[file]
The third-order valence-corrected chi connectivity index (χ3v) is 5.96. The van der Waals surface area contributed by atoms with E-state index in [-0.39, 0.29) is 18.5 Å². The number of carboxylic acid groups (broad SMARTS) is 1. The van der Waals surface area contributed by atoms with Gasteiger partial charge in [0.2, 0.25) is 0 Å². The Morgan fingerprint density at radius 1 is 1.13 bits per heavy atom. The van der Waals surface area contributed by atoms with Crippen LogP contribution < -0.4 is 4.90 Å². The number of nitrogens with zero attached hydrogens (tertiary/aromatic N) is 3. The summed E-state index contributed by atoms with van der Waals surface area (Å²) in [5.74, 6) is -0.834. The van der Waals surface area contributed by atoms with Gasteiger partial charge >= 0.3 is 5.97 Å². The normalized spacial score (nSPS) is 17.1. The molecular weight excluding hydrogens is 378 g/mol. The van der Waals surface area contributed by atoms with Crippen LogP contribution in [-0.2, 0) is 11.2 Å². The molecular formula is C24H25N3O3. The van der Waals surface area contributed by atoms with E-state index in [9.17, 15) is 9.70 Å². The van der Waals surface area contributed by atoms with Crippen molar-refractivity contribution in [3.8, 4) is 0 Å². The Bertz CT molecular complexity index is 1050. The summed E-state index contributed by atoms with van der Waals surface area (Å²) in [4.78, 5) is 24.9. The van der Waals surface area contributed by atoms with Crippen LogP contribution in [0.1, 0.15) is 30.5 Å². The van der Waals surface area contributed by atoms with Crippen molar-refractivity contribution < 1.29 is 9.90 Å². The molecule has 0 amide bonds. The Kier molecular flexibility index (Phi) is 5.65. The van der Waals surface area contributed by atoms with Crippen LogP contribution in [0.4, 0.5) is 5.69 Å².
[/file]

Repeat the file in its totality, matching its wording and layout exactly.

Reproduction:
The third-order valence-corrected chi connectivity index (χ3v) is 5.96. The van der Waals surface area contributed by atoms with E-state index in [-0.39, 0.29) is 18.5 Å². The number of carboxylic acid groups (broad SMARTS) is 1. The van der Waals surface area contributed by atoms with Gasteiger partial charge in [0.2, 0.25) is 0 Å². The Morgan fingerprint density at radius 1 is 1.13 bits per heavy atom. The van der Waals surface area contributed by atoms with Crippen LogP contribution < -0.4 is 4.90 Å². The number of nitrogens with zero attached hydrogens (tertiary/aromatic N) is 3. The summed E-state index contributed by atoms with van der Waals surface area (Å²) in [5.74, 6) is -0.834. The van der Waals surface area contributed by atoms with Gasteiger partial charge >= 0.3 is 5.97 Å². The normalized spacial score (nSPS) is 17.1. The molecular weight excluding hydrogens is 378 g/mol. The van der Waals surface area contributed by atoms with Crippen LogP contribution in [-0.2, 0) is 11.2 Å². The molecular formula is C24H25N3O3. The van der Waals surface area contributed by atoms with E-state index in [9.17, 15) is 9.70 Å². The van der Waals surface area contributed by atoms with Crippen molar-refractivity contribution in [3.8, 4) is 0 Å². The Bertz CT molecular complexity index is 1050. The summed E-state index contributed by atoms with van der Waals surface area (Å²) in [4.78, 5) is 24.9. The van der Waals surface area contributed by atoms with Crippen LogP contribution in [0.1, 0.15) is 30.5 Å². The van der Waals surface area contributed by atoms with Crippen molar-refractivity contribution < 1.29 is 9.90 Å². The molecule has 0 amide bonds. The Kier molecular flexibility index (Phi) is 5.65. The van der Waals surface area contributed by atoms with Crippen LogP contribution in [0.4, 0.5) is 5.69 Å².